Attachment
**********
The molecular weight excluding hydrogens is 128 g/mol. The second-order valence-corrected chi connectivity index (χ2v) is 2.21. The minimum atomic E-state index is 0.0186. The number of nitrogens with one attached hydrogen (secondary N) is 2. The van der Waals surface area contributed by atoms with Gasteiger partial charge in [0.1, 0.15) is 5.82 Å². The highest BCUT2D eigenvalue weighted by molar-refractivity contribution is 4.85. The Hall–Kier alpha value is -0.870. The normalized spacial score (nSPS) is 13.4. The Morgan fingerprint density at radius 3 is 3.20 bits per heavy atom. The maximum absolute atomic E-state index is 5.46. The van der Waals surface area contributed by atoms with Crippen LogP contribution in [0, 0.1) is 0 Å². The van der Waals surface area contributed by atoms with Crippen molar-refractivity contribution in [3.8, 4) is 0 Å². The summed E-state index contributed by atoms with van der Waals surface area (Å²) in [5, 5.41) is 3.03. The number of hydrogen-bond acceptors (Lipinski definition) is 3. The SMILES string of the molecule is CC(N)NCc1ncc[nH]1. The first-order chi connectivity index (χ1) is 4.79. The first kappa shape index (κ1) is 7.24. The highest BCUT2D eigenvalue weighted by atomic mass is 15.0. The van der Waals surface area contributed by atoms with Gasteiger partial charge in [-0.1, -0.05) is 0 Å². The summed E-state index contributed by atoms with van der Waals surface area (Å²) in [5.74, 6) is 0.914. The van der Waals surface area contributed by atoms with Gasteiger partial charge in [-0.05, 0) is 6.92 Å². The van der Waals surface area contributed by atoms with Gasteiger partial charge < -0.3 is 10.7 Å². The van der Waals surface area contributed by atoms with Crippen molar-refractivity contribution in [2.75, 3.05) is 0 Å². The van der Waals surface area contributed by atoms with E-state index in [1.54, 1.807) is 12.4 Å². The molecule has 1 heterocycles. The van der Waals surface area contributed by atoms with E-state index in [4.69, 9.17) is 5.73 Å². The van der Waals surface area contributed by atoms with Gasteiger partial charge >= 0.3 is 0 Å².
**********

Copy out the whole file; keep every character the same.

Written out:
The molecular weight excluding hydrogens is 128 g/mol. The second-order valence-corrected chi connectivity index (χ2v) is 2.21. The minimum atomic E-state index is 0.0186. The number of nitrogens with one attached hydrogen (secondary N) is 2. The van der Waals surface area contributed by atoms with Gasteiger partial charge in [0.1, 0.15) is 5.82 Å². The highest BCUT2D eigenvalue weighted by molar-refractivity contribution is 4.85. The Hall–Kier alpha value is -0.870. The normalized spacial score (nSPS) is 13.4. The Morgan fingerprint density at radius 3 is 3.20 bits per heavy atom. The maximum absolute atomic E-state index is 5.46. The van der Waals surface area contributed by atoms with Crippen LogP contribution in [0, 0.1) is 0 Å². The van der Waals surface area contributed by atoms with Crippen molar-refractivity contribution in [3.8, 4) is 0 Å². The summed E-state index contributed by atoms with van der Waals surface area (Å²) in [5, 5.41) is 3.03. The number of hydrogen-bond acceptors (Lipinski definition) is 3. The SMILES string of the molecule is CC(N)NCc1ncc[nH]1. The first-order chi connectivity index (χ1) is 4.79. The first kappa shape index (κ1) is 7.24. The highest BCUT2D eigenvalue weighted by atomic mass is 15.0. The van der Waals surface area contributed by atoms with Gasteiger partial charge in [-0.1, -0.05) is 0 Å². The summed E-state index contributed by atoms with van der Waals surface area (Å²) in [5.74, 6) is 0.914. The van der Waals surface area contributed by atoms with Gasteiger partial charge in [-0.05, 0) is 6.92 Å². The van der Waals surface area contributed by atoms with Gasteiger partial charge < -0.3 is 10.7 Å². The van der Waals surface area contributed by atoms with Crippen molar-refractivity contribution in [2.75, 3.05) is 0 Å². The van der Waals surface area contributed by atoms with E-state index in [1.54, 1.807) is 12.4 Å². The molecule has 1 heterocycles. The van der Waals surface area contributed by atoms with E-state index in [4.69, 9.17) is 5.73 Å². The van der Waals surface area contributed by atoms with Gasteiger partial charge >= 0.3 is 0 Å².